Category Archives: Nurses
Rockingham County, N.C., is one of several counties profiled in videos produced for the 2014 report of the County Health Rankings, a joint project of the Robert Wood Johnson Foundation and the University of Wisconsin Population Health Institute, and released yesterday. The Rankings shows how communities across the country are doing and how they can improve on their health.
Rockingham evolved from a wealthy county to a poor one very quickly after losing two major industries only a couple of decades ago. The community suffers from high general smoking rates, high obesity rates and high rates of smoking during pregnancy. When the 2010 County Health Rankings were released, Rockingham was ranked at 71 out of 100 counties on health measures. The community's poor standing served as a wake-up call.
One new program set to begin this spring is the Nurse-Family Partnership, a decades-old, evidence-based community health program that serves low-income women pregnant with their first child.
Nurse-Family Partnership is based on the work of David Olds, MD, a professor of pediatrics, psychiatry and preventive medicine at the University of Colorado Denver. While working in an inner-city day care center in the early 1970s, Olds was struck by the risks and difficulties in the lives of low-income children and over the next decades tested nurse home visitation for low income families in randomized controlled trials in Elmira, New York, Memphis, Tennessee and Denver. Results have shown that the program improved pregnancy outcomes; improved the health and development of children; and helped parents create a positive life course for themselves. There are now Nurse-Family Partnership programs in 43 states, the U.S. Virgin Islands and six Indian tribal communities.
In the Nurse-Family Partnership programs, the mothers receive ongoing visits from the nurses in their homes from the first trimester until the baby is two years old. Program goals include:
- Improve pregnancy outcomes by helping the new mothers engage in good preventive health practices, including comprehensive prenatal care from their healthcare providers, improving their diets and reducing their use of cigarettes, alcohol and illegal substances.
- Improve child health and development by helping parents provide responsible and competent care.
- Improve the economic self-sufficiency of the family by helping parents develop a vision for their own future, plan future pregnancies, continue their education and find work.
According to Heather Adams, executive director of the Rockingham County Partnership for Children, there are about 5,000 children under the age of five in Rockingham County. Over half live in poverty and are born to mothers under the age of 20 and many of the children are in single parent households.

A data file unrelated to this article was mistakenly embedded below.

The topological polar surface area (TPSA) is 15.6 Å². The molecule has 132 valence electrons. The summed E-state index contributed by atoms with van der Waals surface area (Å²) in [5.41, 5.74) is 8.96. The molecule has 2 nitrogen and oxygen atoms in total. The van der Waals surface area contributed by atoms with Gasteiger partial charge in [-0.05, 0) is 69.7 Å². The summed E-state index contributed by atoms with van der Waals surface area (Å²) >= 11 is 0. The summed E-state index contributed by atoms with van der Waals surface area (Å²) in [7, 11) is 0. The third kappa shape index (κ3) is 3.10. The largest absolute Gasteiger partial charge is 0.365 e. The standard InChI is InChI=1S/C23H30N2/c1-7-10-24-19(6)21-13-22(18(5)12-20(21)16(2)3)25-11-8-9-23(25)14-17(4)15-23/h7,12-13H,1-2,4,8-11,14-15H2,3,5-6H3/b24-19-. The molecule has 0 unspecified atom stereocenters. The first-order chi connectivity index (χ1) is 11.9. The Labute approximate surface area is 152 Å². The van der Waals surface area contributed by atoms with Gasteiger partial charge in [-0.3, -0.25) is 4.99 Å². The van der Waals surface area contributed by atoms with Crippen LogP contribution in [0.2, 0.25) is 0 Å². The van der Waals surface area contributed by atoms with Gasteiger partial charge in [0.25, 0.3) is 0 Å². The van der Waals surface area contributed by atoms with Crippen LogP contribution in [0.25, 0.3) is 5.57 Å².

“The County Health Rankings really gave us some concrete data to show us what we knew anecdotally was really true,” said Adams. “Nurse-Family Partnership really rose to the top as a really strong program that could help meet some of our needs.”
As part of its County Health Rankings coverage, NewPublicHealth recently spoke with Elly Yost, MSN, PNP, director of nursing practice at the Nurse-Family Partnership national office in Denver, Co. Yost is a pediatric nurse practitioner who previously worked in hospitals and community practice settings.
Health care professionals who smoke often represent a significant obstacle to getting patients to stop smoking. Among registered nurses (RNs) in particular—whose population historically has a high percentage of smokers—smoking limits their ability to be strong advocates for cessation interventions. In 2003, Robert Wood Johnson Foundation (RWJF) grantee Linda Sarna, PhD, RN, FAAN, began a study at the UCLA School of Nursing to monitor smoking rates among health care professionals, with an emphasis on RNs. The study showed a significant drop in smoking rates among registered nurses and the results were featured in the January special issue of the Journal of American Medicine, which commemorated the 50th anniversary of the U.S. Surgeon General’s landmark report on the health consequences of smoking.
The UCLA study found that the proportion of registered nurses who smoke dropped by more than a third from 2003 to 2011. While RN smoking rates held relatively steady between 2003 and 2007, they fell from 11 percent in 2007 to 7 percent in 2011. The drop represents a 36 percent decrease in smoking rates among RNs—more than double the 13 percent decline among the general U.S. population during the same time period. The study also found that RNs were more likely to quit smoking than the general population.
Tobacco Free Nurses, an RWJF-funded national campaign led by Sarna and Stella Aguinaga Bialous, DrPH, RN, helped to reduce the prevalence of smoking among RNs. Founded in 2003, the nurse-led program aimed to dissuade nurses from smoking in order to prevent smoking-related health issues among RNs and their patients. Tobacco Free Nurses works by supporting smoking cessation efforts among nurses and nursing students; encouraging nurses to advocate for a smoke-free society; and giving nurses tobacco control resources to help patients with cessation efforts.